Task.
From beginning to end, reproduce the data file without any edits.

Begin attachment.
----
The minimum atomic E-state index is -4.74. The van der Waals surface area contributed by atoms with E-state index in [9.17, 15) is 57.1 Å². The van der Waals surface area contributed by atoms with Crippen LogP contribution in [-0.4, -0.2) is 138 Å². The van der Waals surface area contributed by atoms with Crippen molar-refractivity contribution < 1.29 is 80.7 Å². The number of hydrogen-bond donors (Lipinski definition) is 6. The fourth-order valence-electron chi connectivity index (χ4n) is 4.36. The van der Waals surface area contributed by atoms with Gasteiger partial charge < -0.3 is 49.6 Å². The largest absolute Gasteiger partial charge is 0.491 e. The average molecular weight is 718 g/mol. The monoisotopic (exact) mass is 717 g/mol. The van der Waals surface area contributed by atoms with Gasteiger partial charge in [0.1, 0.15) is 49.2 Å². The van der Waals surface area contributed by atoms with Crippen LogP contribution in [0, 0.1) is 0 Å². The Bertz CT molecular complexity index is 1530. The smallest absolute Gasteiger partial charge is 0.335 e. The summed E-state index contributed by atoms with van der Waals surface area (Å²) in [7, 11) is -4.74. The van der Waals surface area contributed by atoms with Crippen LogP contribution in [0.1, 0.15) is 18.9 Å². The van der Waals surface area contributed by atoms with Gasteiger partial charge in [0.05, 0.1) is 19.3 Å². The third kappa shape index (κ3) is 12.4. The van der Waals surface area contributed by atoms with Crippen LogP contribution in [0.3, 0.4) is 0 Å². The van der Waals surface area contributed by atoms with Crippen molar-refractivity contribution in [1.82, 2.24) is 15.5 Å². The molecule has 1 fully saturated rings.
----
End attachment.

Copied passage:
The minimum atomic E-state index is -4.74. The van der Waals surface area contributed by atoms with E-state index in [9.17, 15) is 57.1 Å². The van der Waals surface area contributed by atoms with Crippen LogP contribution in [-0.4, -0.2) is 138 Å². The van der Waals surface area contributed by atoms with Crippen molar-refractivity contribution < 1.29 is 80.7 Å². The number of hydrogen-bond donors (Lipinski definition) is 6. The fourth-order valence-electron chi connectivity index (χ4n) is 4.36. The van der Waals surface area contributed by atoms with Gasteiger partial charge < -0.3 is 49.6 Å². The largest absolute Gasteiger partial charge is 0.491 e. The average molecular weight is 718 g/mol. The monoisotopic (exact) mass is 717 g/mol. The van der Waals surface area contributed by atoms with Gasteiger partial charge in [0.1, 0.15) is 49.2 Å². The van der Waals surface area contributed by atoms with Crippen LogP contribution in [0, 0.1) is 0 Å². The Bertz CT molecular complexity index is 1530. The smallest absolute Gasteiger partial charge is 0.335 e. The summed E-state index contributed by atoms with van der Waals surface area (Å²) in [7, 11) is -4.74. The van der Waals surface area contributed by atoms with Crippen LogP contribution in [0.1, 0.15) is 18.9 Å². The van der Waals surface area contributed by atoms with Gasteiger partial charge in [0.05, 0.1) is 19.3 Å². The third kappa shape index (κ3) is 12.4. The van der Waals surface area contributed by atoms with Crippen LogP contribution in [0.3, 0.4) is 0 Å². The van der Waals surface area contributed by atoms with Crippen molar-refractivity contribution in [1.82, 2.24) is 15.5 Å². The molecule has 1 fully saturated rings.